Swimmer’s ear, also known as “Otitis Externa”, is a bacterial infection of the outer ear canal. It is mainly caused by prolonged contact with water in the ear.
Swimmer’s ear is very common in children who spend a lot of time swimming in water. It is caused by excessive moisture and humidity irritating the skin in the ear canal, creating the perfect environment that allows bacteria and fungi to enter.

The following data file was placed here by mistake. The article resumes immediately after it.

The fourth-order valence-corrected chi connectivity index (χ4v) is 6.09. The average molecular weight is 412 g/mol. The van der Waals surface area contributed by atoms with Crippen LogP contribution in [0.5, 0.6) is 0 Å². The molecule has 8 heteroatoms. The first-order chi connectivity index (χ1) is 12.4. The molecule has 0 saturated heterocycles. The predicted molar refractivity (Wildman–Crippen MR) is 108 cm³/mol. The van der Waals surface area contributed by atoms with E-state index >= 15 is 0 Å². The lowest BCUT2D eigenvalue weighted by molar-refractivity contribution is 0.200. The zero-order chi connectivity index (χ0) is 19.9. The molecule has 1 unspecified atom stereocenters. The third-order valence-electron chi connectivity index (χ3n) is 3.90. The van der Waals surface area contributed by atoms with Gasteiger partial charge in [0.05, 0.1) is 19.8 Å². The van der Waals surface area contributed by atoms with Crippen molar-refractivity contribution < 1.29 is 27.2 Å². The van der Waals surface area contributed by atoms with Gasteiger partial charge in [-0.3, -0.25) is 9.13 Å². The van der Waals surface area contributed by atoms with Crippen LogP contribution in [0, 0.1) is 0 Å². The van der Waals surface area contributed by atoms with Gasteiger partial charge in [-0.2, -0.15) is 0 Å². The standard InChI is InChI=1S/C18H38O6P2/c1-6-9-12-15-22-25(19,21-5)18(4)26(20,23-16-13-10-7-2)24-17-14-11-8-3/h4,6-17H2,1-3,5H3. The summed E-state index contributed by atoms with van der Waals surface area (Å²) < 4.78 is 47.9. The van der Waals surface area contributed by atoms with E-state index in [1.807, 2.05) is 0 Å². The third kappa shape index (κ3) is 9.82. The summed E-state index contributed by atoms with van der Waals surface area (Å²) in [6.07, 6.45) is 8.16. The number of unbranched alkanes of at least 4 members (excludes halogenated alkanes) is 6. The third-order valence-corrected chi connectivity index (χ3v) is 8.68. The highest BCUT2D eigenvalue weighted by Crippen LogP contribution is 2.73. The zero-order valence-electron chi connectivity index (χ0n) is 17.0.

Your child does not need to swim in order to get swimmer’s ear. It can also be caused by dry skin or eczema, and scratching of the ear canal. Anything that causes an opening of the skin in the ear canal that would allow germs to enter can cause swimmer’s ear.
Symptoms of swimmer’s ear are usually mild at first, then progressively get worse if left untreated. Signs and symptoms can include itching, redness, fever, drainage, and pain (refer to chart for full list).